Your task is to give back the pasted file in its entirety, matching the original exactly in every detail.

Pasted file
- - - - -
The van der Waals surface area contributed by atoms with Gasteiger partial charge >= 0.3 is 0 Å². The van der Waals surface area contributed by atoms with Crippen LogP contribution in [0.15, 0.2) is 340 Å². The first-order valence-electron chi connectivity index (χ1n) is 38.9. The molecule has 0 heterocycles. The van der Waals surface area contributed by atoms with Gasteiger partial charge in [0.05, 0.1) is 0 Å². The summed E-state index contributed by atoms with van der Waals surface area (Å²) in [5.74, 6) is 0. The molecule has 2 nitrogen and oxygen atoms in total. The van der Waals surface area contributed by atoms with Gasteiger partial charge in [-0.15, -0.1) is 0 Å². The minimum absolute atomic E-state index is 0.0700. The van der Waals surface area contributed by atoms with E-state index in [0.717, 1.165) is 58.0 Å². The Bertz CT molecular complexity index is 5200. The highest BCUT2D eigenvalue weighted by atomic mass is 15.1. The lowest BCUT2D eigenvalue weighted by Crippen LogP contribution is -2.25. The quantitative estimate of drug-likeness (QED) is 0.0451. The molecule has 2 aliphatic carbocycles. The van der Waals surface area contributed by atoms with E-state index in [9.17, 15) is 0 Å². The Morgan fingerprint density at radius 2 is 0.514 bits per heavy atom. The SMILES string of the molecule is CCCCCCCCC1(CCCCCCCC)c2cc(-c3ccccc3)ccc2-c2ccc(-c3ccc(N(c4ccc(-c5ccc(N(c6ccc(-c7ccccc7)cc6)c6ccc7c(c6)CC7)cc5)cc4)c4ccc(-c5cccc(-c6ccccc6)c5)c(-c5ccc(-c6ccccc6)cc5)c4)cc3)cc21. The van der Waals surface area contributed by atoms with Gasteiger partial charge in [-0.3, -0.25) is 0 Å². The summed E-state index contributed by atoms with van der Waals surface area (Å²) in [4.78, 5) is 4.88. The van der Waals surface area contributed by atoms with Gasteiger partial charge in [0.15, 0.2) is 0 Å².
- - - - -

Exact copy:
The van der Waals surface area contributed by atoms with Gasteiger partial charge >= 0.3 is 0 Å². The van der Waals surface area contributed by atoms with Crippen LogP contribution in [0.15, 0.2) is 340 Å². The first-order valence-electron chi connectivity index (χ1n) is 38.9. The molecule has 0 heterocycles. The van der Waals surface area contributed by atoms with Gasteiger partial charge in [0.05, 0.1) is 0 Å². The summed E-state index contributed by atoms with van der Waals surface area (Å²) in [5.74, 6) is 0. The molecule has 2 nitrogen and oxygen atoms in total. The van der Waals surface area contributed by atoms with Gasteiger partial charge in [-0.15, -0.1) is 0 Å². The minimum absolute atomic E-state index is 0.0700. The van der Waals surface area contributed by atoms with E-state index in [0.717, 1.165) is 58.0 Å². The Bertz CT molecular complexity index is 5200. The highest BCUT2D eigenvalue weighted by atomic mass is 15.1. The lowest BCUT2D eigenvalue weighted by Crippen LogP contribution is -2.25. The quantitative estimate of drug-likeness (QED) is 0.0451. The molecule has 2 aliphatic carbocycles. The van der Waals surface area contributed by atoms with E-state index in [9.17, 15) is 0 Å². The Morgan fingerprint density at radius 2 is 0.514 bits per heavy atom. The SMILES string of the molecule is CCCCCCCCC1(CCCCCCCC)c2cc(-c3ccccc3)ccc2-c2ccc(-c3ccc(N(c4ccc(-c5ccc(N(c6ccc(-c7ccccc7)cc6)c6ccc7c(c6)CC7)cc5)cc4)c4ccc(-c5cccc(-c6ccccc6)c5)c(-c5ccc(-c6ccccc6)cc5)c4)cc3)cc21. The van der Waals surface area contributed by atoms with Gasteiger partial charge in [-0.3, -0.25) is 0 Å². The summed E-state index contributed by atoms with van der Waals surface area (Å²) in [4.78, 5) is 4.88. The van der Waals surface area contributed by atoms with Gasteiger partial charge in [0.15, 0.2) is 0 Å².